|Publication number||US5737515 A|
|Application number||US 08/669,722|
|Publication date||Apr 7, 1998|
|Filing date||Jun 27, 1996|
|Priority date||Jun 27, 1996|
|Also published as||DE69710264D1, DE69710264T2, EP0817050A1, EP0817050B1|
|Publication number||08669722, 669722, US 5737515 A, US 5737515A, US-A-5737515, US5737515 A, US5737515A|
|Original Assignee||Sun Microsystems, Inc.|
|Export Citation||BiBTeX, EndNote, RefMan|
|Patent Citations (14), Referenced by (16), Classifications (6), Legal Events (5)|
|External Links: USPTO, USPTO Assignment, Espacenet|
(1) Field of the Invention
The present invention is related to the field of reliable distributed systems also known as systems for "high availability" (HA systems). More specifically, the present invention is related to a method and apparatus for a fail-fast timer mechanism guaranteeing that programs execute a given operation within a pre-determined time or fail prior to a back-up program taking over for the failed program. A program failing before a back-up program takes over prevents more than one program from outputting data in response to a single data request.
(2) Prior Art
A distributed system, also known as systems for "high availability" (HA systems), comprises multiple nodes (where a node is a computer) connected through a network. A network is sometimes referred to as an interconnect or interconnect network. In a "high availability" system (HA system), if one program fails or if a node on which the programs run fails, other programs or nodes become unable to communicate with the failed program or node, but otherwise continue being executed. Communication attempted by a node to a failed program or node results in a timeout.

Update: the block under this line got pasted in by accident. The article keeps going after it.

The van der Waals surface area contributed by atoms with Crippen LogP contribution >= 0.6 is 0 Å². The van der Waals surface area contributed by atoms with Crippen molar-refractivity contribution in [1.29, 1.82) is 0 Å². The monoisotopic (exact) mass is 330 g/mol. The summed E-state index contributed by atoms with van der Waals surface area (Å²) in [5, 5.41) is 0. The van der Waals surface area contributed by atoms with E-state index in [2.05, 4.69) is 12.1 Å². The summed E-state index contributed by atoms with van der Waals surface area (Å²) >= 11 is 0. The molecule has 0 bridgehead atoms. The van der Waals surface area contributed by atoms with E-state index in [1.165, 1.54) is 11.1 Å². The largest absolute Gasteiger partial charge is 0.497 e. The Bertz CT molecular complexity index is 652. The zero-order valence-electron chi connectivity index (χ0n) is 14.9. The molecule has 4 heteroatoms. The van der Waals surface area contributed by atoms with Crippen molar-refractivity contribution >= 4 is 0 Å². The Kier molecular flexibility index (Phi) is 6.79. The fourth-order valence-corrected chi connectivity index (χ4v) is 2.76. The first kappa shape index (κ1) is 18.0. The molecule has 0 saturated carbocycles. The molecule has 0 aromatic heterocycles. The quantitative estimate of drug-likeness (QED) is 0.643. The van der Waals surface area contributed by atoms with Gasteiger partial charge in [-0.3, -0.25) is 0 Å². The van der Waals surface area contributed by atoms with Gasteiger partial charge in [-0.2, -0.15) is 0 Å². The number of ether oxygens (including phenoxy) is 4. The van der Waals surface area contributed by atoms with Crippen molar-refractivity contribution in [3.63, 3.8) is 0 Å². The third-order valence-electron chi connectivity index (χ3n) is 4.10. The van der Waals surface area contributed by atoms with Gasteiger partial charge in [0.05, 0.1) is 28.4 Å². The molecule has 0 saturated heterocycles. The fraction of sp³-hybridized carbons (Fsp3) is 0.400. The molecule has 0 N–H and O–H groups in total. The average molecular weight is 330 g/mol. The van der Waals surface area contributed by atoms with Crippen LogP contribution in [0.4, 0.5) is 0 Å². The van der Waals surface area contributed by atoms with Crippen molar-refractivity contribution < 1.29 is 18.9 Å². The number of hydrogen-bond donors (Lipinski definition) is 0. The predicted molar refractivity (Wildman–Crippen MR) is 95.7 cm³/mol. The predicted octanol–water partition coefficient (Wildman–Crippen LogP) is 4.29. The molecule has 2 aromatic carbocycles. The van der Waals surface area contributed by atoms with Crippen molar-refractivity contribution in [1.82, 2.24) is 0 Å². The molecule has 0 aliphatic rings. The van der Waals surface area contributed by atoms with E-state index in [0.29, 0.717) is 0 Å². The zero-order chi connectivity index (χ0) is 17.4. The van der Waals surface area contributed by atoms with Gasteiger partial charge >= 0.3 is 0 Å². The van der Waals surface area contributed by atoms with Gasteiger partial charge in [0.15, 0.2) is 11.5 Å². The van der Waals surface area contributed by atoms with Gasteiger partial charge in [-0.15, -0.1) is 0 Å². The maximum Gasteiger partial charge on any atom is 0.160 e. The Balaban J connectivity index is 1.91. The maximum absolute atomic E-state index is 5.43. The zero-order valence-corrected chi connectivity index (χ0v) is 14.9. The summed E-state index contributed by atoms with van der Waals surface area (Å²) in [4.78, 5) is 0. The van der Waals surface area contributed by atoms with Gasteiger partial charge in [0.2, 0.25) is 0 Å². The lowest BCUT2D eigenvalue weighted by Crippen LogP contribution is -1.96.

A disadvantage of current HA systems is their poor ability to differentiate between a program which has failed from a program which is executing very slowly. A program may execute very slowly because the node on which the program runs is overloaded. If a program attempts to communicate with a slowly executing program running on another node, the communication times out (i.e. the communication is interrupted). Additionally, the program attempting communication incorrectly assumes that the latter program has crashed.
The ability to differentiate between a crashed program and a program running slowly is important in an HA system. For example, in an HA system, programs running on one or more nodes monitor each other. If a program in such a HA system crashes, the programs running on the remaining nodes in the HA system perform recovery steps on behalf of the failed program. If the presumably crashed program was still running during or after the recovery, the distributed system loses data consistency and data is corrupted. The data corruption and loss of data consistency is caused by data being output from two different nodes in response to a single data request, namely data is output from both the node which presumably crashed and the node which performs the recovery steps. The programs requesting data assume that they are receiving the data from one source. Since the data output by the two nodes are not synchronized, two different values may be output in response to a request for one value thereby causing unpredictable results.